Unfortunately, the title of this post was a lie. There is, of course, no definitive guide to Twitter marketing. For every business, and for every genre, and even for every author, the best approach to Twitter will be slightly different.
There are, however, certain guiding principles that can help inform your unique strategy. Start with these guidelines and once you feel comfortable, you can begin to color outside the lines and find your own rhythm.
What to post on Twitter
If you can post a relevant image with every Tweet, do it. I get that this is time-consuming, especially if you aren’t using a browser extension (Buffer, Hootsuite, Sprout Social) that makes it easy, but do it whenever you can. If an article doesn’t have an image in it, you can find your own by going to search.creativecommons.com, or pixabay.com. You can even whip up your own simple image on Canva. Images are proven to garner more engagement than any other type of post on Twitter. This is partly because our brains process visuals more readily than pure text, and partly because images take up more real estate on Twitter’s timeline.
Do: Excerpts from your book(s)
Queue them up: do your excerpts in batches, so you can do them just once a week and then forget about them. It’s easier to do ‘em in bulk, and then space them out throughout the week (or month).
Do them as you read, or while you’re writing. Sneak peeks of upcoming works are always extra fun for readers.
For bonus points, turn your book quote into an image (try Canva). Take a look at my public gallery of book quotes for inspiration.
Do: Use Twitter tools
Aside from the ones I mention in my article, I highly recommend using If This Then That (free) for integrations with other platforms. For example, IFTTT has a “recipe” that automatically tweets every time you post a picture on Instagram. Unlike Instagram’s built-in share function for this, IFTTT actually tweets the picture, not just the link! There are tons of other applications for IFTTT, so go explore the popular recipes and see what it can do for you.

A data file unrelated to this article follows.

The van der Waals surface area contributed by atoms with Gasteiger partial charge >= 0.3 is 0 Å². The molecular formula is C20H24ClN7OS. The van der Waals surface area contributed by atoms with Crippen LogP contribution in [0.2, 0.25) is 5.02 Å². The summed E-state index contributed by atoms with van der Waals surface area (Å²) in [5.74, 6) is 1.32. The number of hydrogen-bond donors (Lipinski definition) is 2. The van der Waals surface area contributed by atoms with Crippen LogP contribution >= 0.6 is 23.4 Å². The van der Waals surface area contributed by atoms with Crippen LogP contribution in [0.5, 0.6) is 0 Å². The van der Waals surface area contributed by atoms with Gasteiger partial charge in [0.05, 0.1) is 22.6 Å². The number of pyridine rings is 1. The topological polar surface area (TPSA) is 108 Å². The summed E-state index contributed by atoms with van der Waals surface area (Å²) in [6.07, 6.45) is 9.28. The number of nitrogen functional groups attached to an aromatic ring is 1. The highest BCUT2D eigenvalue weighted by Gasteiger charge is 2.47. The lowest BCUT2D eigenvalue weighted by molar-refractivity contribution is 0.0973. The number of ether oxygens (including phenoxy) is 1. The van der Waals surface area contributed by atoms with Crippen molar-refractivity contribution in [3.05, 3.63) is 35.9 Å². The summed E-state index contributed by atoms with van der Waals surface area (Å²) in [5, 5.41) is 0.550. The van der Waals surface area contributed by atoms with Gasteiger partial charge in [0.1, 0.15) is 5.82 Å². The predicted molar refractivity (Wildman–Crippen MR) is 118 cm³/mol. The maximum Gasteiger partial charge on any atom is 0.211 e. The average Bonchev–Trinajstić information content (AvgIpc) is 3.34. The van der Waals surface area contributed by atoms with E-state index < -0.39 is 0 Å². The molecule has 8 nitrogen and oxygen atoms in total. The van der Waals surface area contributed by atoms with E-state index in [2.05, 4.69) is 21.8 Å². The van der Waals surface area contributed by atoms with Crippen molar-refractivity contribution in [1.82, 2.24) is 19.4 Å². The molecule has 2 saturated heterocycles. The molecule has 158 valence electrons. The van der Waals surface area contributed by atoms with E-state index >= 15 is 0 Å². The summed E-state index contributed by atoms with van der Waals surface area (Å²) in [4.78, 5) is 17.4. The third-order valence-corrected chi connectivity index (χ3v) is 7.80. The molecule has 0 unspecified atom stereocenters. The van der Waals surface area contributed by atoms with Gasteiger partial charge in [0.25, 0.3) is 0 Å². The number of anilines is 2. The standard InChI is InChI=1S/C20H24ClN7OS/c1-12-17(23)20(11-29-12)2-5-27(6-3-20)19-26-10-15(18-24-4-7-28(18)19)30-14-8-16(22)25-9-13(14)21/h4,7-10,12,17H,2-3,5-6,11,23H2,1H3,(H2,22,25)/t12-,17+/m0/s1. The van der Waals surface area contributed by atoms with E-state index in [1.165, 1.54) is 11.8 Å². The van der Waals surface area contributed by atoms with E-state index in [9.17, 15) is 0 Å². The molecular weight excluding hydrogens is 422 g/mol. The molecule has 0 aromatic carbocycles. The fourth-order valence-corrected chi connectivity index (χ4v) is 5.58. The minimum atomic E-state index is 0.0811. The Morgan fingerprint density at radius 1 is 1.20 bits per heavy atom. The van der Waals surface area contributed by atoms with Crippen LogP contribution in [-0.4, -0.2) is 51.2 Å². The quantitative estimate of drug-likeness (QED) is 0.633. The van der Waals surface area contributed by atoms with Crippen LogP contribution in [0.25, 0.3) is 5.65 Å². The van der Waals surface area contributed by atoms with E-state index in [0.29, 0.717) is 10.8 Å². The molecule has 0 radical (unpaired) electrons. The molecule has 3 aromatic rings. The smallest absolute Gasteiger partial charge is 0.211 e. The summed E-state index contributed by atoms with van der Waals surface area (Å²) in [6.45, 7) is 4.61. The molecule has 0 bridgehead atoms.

Do: Retweet relevant, interesting content
Do: Favorite and reply to updates from your readers and community
Do: Show personality
Don’t just post about your books; give an inside peek into the life of a writer. Behind-the-scenes posts tend to make readers feel in-the-know, and show them that you’re human, too.
Do: Actively seek out, follow, and retweet followers who are in your target audience
Do: Use hashtags that your target audience would be inclined to check.
Identify who your target audience is, put yourself in their shoes, and consider what hashtag you’d be interested in checking. Click through to the hashtag to make sure your guess was right! General hashtags like #book #novel #interesting are not likely to help anyone discover you, but #lesbiancrimefictiononaboat might be a tad too niche.
Do: Give other writers a boost instead of only promoting yourself (follow the 90/10 rule of content)
Don’t: Make these common Twitter mistakes for authors
Don’t: Only tweet things that would appeal to other authors.
For example, I see lots of people sharing posts that are super relatable to other writers, but perhaps not to readers. Use your judgement; it’s of course great to build a community with other authors, but if you’re seeking fans/readers/sales, be sure to tweet other things too.